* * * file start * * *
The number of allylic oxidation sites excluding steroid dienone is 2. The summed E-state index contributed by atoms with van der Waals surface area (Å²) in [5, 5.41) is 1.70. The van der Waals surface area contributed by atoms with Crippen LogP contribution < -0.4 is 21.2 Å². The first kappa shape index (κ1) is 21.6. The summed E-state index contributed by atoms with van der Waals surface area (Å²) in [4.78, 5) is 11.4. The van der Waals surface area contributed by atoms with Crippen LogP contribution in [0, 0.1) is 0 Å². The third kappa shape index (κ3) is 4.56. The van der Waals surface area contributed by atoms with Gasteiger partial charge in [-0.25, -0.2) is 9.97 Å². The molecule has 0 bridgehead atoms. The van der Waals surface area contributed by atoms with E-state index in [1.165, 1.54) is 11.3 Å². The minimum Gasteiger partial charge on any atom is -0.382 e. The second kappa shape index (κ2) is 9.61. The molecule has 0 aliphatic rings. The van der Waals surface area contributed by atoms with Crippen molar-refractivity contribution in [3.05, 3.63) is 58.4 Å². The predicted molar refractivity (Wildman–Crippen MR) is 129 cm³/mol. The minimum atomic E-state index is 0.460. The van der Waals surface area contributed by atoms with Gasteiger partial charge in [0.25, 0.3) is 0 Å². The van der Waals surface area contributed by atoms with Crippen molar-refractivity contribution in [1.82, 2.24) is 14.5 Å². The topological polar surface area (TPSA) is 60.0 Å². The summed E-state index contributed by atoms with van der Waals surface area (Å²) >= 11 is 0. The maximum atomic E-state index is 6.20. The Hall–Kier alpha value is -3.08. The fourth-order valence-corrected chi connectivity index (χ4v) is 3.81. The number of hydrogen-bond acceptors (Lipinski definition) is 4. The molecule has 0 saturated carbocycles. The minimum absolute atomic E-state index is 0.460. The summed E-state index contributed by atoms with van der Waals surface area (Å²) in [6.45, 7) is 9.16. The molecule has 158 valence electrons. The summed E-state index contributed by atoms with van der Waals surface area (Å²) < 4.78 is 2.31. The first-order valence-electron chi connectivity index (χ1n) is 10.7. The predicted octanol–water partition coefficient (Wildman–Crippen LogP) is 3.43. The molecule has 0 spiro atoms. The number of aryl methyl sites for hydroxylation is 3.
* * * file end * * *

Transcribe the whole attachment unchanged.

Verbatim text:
The number of allylic oxidation sites excluding steroid dienone is 2. The summed E-state index contributed by atoms with van der Waals surface area (Å²) in [5, 5.41) is 1.70. The van der Waals surface area contributed by atoms with Crippen LogP contribution < -0.4 is 21.2 Å². The first kappa shape index (κ1) is 21.6. The summed E-state index contributed by atoms with van der Waals surface area (Å²) in [4.78, 5) is 11.4. The van der Waals surface area contributed by atoms with Crippen LogP contribution in [0, 0.1) is 0 Å². The third kappa shape index (κ3) is 4.56. The van der Waals surface area contributed by atoms with Gasteiger partial charge in [-0.25, -0.2) is 9.97 Å². The molecule has 0 bridgehead atoms. The van der Waals surface area contributed by atoms with E-state index in [1.165, 1.54) is 11.3 Å². The minimum Gasteiger partial charge on any atom is -0.382 e. The second kappa shape index (κ2) is 9.61. The molecule has 0 aliphatic rings. The van der Waals surface area contributed by atoms with Crippen molar-refractivity contribution in [3.05, 3.63) is 58.4 Å². The predicted molar refractivity (Wildman–Crippen MR) is 129 cm³/mol. The minimum atomic E-state index is 0.460. The van der Waals surface area contributed by atoms with Gasteiger partial charge in [0.25, 0.3) is 0 Å². The van der Waals surface area contributed by atoms with Crippen molar-refractivity contribution in [1.82, 2.24) is 14.5 Å². The topological polar surface area (TPSA) is 60.0 Å². The summed E-state index contributed by atoms with van der Waals surface area (Å²) >= 11 is 0. The maximum atomic E-state index is 6.20. The Hall–Kier alpha value is -3.08. The fourth-order valence-corrected chi connectivity index (χ4v) is 3.81. The number of hydrogen-bond acceptors (Lipinski definition) is 4. The molecule has 0 saturated carbocycles. The minimum absolute atomic E-state index is 0.460. The summed E-state index contributed by atoms with van der Waals surface area (Å²) in [6.45, 7) is 9.16. The molecule has 158 valence electrons. The summed E-state index contributed by atoms with van der Waals surface area (Å²) < 4.78 is 2.31. The first-order valence-electron chi connectivity index (χ1n) is 10.7. The predicted octanol–water partition coefficient (Wildman–Crippen LogP) is 3.43. The molecule has 0 spiro atoms. The number of aryl methyl sites for hydroxylation is 3.